In our study, we described a regulatory loop between HIF-3α and miR-630 (Figure 6(i)). Overexpression of miR-630 increases the expression of HIF-3α, but decreases the expression of HIF-1α. Overexpression of HIF-3α increases the expression of miR-630. The cellular functions of miR-630 were extensively investigated to support its carcinogenic function. We also found that HIF-3α cooperates in the expression of cancer cell transcriptome. These results demonstrated that the novel HIF-3α-miR-630 axis promotes the development of HeLa cell at multiple aspects. Several miRNAs have been found to be related to radioresistance in cancers, such as miRNA-668 in breast cancer [24] and miR-125 in cervical cancer [25]. Our previous study demonstrated that overexpression of miR-630 in HeLa cells resulted in radioresistance [12]. In this study, we further showed that overexpression of miR-630 significantly promoted the migration, invasion, and EMT-mediated metastasis of HeLa cells and inhibited the apoptosis. Several studies have demonstrated the bidirectional functions of miR-630. On the bright side, miR-630, as a tumor suppressor, inhibited tumor progression [26]. Simultaneously, miR-630, as an oncogene, promoted tumor progression, consequently resulting in poor prognosis [27]. Yuan-Yuan Lyu reported that miR-630 acts as a tumor suppressor and inhibits EMT in cervical cancer [28]. We conjectured that one miRNA may target a set of mRNAs and affect radiosensitivity [29].

The mechanisms of HIF-1α have been extensively studied in multiple cancer types [30]. However, the functional studies focusing on HIF-3α only emerged in recent years. HIF-3α was considered to play a negative role in gene expression by competing with HIF-1α and HIF-2α via binding to transcriptional elements in target genes during hypoxia [31]. HIF-3α acts as a transcription activator in zebrafish, the expression of which is oxygen-dependent [32]. According to our study, HIF-3α, induced by hypoxia, increased the expression of multiple miRNAs, consistent with the master regulator of hypoxia in microRNA biogenesis and activity [19]. We found that HIF-3α activates the expression of miRNA by directly binding to their promoter region. Transcriptome sequencing suggested the transcriptional activation role of HIF-3α. Upregulating HIF-3α can greatly activate the cancer development-related genes. Bioinformatics analysis of genes indicated that HIF-3α and HIF-1α regulate the common biological processes.

We focused on miR-630, a HIF-3α-activated miRNA, to explore its cellular functions. miR-630, upregulated under hypoxia, increased tumor growth and metastasis by being delivered into a model of ovarian cancer in mouse [33]. Overexpression of miR-630 could also enhance HIF-3α expression, forming a positive feedback loop. Several reports have indicated how hypoxia-induced miRNAs regulated the switch between HIF-1α and HIF-3α in human endothelial cells [34] and how their regulatory feedback circuit enhanced tumor metastasis in hepatocellular carcinoma [35]. We found that HIF-3α binds to miR-630 promoter region and activates its expression. Meanwhile, miR-630 overexpression enhances the expression level of HIF-3α, but represses HIF-1α level. Given that HIF-3α and miR-630 were both consistently upregulated by hypoxia, we proposed that they may cofunctionally regulate the cellular processes of HeLa cells under hypoxia. Our results also highlighted the prognosis effects of HIF-1α and HIF-3α on CC patients. Studies are needed to further explore the contribution of miR-630 to prognosis by regulating the expression of HIF-1α and HIF-3α and by modulating cancer hallmarks of HeLa cells.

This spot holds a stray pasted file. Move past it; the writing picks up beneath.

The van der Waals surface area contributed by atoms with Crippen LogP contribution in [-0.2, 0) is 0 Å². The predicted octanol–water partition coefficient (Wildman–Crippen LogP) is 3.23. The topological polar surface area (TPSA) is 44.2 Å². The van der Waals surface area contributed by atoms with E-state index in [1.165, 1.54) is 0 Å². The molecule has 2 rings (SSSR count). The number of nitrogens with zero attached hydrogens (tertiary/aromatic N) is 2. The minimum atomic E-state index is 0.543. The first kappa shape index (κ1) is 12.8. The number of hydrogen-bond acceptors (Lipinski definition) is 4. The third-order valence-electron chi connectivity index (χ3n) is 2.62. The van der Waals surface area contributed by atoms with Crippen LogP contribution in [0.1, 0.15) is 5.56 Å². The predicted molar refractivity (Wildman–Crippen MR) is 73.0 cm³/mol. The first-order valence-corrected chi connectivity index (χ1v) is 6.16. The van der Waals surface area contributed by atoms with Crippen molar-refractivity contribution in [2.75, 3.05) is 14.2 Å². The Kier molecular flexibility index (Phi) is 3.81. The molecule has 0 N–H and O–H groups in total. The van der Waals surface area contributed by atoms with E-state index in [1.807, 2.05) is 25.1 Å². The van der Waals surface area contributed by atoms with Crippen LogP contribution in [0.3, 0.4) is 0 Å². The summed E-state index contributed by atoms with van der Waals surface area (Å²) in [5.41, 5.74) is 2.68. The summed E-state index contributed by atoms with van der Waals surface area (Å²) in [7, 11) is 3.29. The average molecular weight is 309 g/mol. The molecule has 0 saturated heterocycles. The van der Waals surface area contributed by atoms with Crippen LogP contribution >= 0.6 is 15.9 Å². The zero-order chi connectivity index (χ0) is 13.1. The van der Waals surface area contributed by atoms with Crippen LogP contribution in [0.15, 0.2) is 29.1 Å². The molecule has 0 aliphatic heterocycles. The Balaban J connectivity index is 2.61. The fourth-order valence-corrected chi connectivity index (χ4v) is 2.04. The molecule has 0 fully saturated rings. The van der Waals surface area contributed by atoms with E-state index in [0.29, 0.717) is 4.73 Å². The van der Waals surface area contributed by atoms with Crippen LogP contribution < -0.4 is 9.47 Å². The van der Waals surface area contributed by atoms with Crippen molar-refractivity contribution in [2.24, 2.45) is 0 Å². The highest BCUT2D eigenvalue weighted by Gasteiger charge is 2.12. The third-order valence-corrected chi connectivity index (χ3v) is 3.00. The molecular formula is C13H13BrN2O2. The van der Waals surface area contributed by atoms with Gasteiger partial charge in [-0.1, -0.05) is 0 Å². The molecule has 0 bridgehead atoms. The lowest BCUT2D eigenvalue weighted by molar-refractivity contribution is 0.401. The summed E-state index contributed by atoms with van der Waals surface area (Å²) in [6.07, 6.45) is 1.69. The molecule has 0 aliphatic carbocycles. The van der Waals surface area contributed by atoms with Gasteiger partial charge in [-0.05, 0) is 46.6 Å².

Taken together, our results for the first time revealed the mechanisms of HIF-3α. We extensively investigated the cellular functions of HIF-3α-induced microRNA miR-630 and detected the HIF-3α/miR-630-positive loop to regulate multiple cellular processes. The potential miR-630-mediated radioresistance can provide useful information on how to treat miR-630-mediated resistance to radiotherapy and hypoxia in the near future. The newly identified functions of HIF-3α and its regulatory loop with miR-630 in HeLa cells also provide theoretical basis for future clinical prognosis and treatment of cervical cancer.


ChIP:Chromatin immunoprecipitation
DEG:Differentially expressed gene
EMT:Epithelial-mesenchymal transition
HIF:Hypoxia-inducible factor
RT-qPCR:Reverse transcription quantitative polymerase chain reaction.

Data Availability

The datasets used and/or analyzed during the current study are available from the corresponding author upon reasonable request.


This manuscript has been posted on the Research Square Platform LLC as a preprint [36] but not accepted by any journal. We have read and understood your journal’s policies and we believe that neither the manuscript nor the study violated any of the policies.

Conflicts of Interest

The authors declare no competing interests.

Authors’ Contributions

Qiaohui Gao and Junye Liu conceived and designed the study. Qiaohui Gao, Zhenghua Ren, Shengyuan Jiao, and Juan Guo were responsible for the methodology; Zhenghua Ren, Jin Wang, and Xia Miao analyzed the data; Shengyuan Jiao, Qiaohui Gao, and Zhenghua Ren were responsible for formal analysis; Qiaohui Gao, Zhenghua Ren, Shengyuan Jiao, and Junye Liu drafted and edited the manuscript. Junye Liu was responsible for supervision. Qiaohui Gao and Zhenghua Ren contributed equally to this work.


We would like to thank the members of ABLife for their help in data analysis and discussion. This study was financially supported by grant no. 31770908 and no. 81272490 from the National Natural Science Foundation of China.

Supplementary Materials

Figure S1: the expression level of HIF1A and HIF3A and their related survival time in cervical cancer patients and normal specimens. Figure S2: miR-630 enhances HeLa cell migration and invasion in vitro. Table S1: PCR primer table in this study. Table S2: differentially expressed genes (DEGs) between miR-630 and the control group. (Supplementary Materials)